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The rules and the layout of the new blocks have been known for a year after they were announced at the IPC meeting in January 2018, and it is very unlikely that anything changes until the conclusion of this year's IPC meeting at the end of the month.
Many teams have played with the new blocks in training, even though they were not used in any 4-way competitions in 2018. There is not really much time to experiment for the "amateur teams" who are busy enough with mastering the current dive pool. However, the pros in the sport gave the new blocks and the techniques earlier attention, as they will most likely be drawn for the first high-profile indoor competitions of the year.
The NSL News invited NMP PCH HayaBusa's inside center David Grauwels and Arizona Airspeed's outside center Niklas Hemlin to discuss the dive pool changes in an online interview on Wednesday. The two 4-way world champions were separated by nine hours of day time between Belgium and Arizona, and David Grauwels volunteered to take the time late in the evening before traveling to the Czech Republic on Thursday. Niklas Hemlin joined the conversation at the end of an Airspeed training day.
NSL Live Talk with NMP PCH HayaBusa's David Grauwels and Arizona Airspeed's Niklas Hemlin - Bad Boys demonstrate Block 1 and Block 13
The new Block 1 (Molar – Molar) does not offer any surprises or much room for experiments, as the turning directions are indicated. The front piece of the first Molar has to rotate backwards, and the rear piece forwards. The creators of the new block and IPC's Formation Skydiving committee intended to give the front piece an "unfamiliar move" with the backwards rotation.
They assumed that a forward rotation would probably be chosen by most teams' front pieces to make it a faster move, if there was the option of either turning direction.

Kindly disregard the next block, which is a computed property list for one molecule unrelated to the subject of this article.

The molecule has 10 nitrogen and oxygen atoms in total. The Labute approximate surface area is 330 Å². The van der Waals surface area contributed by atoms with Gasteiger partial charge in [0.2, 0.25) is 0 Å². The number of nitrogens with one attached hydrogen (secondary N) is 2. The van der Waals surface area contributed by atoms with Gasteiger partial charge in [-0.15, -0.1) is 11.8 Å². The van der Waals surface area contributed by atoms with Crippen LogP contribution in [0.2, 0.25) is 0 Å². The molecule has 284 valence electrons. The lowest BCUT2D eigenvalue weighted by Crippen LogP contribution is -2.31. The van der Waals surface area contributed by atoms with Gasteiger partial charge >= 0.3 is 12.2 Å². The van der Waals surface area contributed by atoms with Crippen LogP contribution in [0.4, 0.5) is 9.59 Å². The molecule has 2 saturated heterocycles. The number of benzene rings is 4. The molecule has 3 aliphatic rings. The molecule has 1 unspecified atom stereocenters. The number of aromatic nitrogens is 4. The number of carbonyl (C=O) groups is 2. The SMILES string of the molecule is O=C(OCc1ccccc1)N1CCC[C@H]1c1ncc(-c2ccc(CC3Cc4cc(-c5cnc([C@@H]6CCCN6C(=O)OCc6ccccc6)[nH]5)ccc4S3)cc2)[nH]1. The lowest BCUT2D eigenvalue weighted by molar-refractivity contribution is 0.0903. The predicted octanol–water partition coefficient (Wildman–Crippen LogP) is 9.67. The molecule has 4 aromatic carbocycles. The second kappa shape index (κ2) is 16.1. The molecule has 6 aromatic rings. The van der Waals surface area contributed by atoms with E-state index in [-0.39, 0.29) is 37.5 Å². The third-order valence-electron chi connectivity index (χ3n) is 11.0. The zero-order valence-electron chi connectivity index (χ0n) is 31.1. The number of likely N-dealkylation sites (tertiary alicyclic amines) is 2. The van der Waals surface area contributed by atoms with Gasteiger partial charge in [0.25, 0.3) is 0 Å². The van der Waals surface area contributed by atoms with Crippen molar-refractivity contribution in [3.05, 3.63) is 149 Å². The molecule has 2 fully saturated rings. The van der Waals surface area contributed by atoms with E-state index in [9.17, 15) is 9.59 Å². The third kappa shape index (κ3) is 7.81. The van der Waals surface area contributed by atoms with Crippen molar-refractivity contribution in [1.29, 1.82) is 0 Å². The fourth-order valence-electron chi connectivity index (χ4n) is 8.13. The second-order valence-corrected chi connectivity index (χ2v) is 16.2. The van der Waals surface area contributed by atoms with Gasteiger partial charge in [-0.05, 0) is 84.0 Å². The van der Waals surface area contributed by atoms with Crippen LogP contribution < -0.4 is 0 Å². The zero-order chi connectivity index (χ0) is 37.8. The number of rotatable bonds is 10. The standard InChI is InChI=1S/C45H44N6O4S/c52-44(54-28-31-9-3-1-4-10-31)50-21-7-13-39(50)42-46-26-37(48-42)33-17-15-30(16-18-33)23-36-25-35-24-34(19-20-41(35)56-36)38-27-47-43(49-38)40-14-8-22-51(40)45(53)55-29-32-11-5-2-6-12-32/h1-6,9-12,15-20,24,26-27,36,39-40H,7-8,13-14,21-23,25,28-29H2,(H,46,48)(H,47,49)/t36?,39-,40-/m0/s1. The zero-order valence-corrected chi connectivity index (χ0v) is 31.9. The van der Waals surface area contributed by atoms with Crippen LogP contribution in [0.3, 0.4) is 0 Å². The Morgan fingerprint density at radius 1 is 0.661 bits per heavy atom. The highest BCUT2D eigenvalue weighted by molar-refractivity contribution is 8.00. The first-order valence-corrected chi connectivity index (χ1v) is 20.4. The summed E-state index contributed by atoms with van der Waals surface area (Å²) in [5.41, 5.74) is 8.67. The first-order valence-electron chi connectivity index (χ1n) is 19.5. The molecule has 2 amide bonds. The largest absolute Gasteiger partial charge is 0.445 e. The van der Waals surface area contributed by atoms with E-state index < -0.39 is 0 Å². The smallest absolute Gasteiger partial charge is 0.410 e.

However, the new move is not completely unknown for the front piece fliers in AAA Class teams. They turn the side body piece in the center backwards in Block 20 (Piver - Viper) in their respective A- or B-slot. The new Block 1 move of the rear piece is very similar to Block 12 (Bundy - Bundy) and Block 21 (Zig Zag - Marquis) in most continuity plans.
David Grauwels and Niklas Hemlin confirmed that the new block could have a variety of technical options. It resembles somehow the technical execution of Block 21, which their teams both have tried in training. The video clip of the Bad Boys is showing this technique with a vertical start for inside and outside center.
A similar technique is also used by a number of teams for the current Block 18 (Zircon - Zircon), even though the top teams prefer the fastest option with the challenging vertical finish. There are also several teams on lower performance levels who apply a cogging Bock 18 option where both pieces turn in different directions.
Time will tell which techniques will be used by which teams, and it would be no surprise to see different variations as for Block 18. In the NSL Live Talk, it sounded like NMP PCH HayaBusa and Arizona Airspeed will start with the same technique at the upcoming Wind Games that the Bad Boys were demonstrating...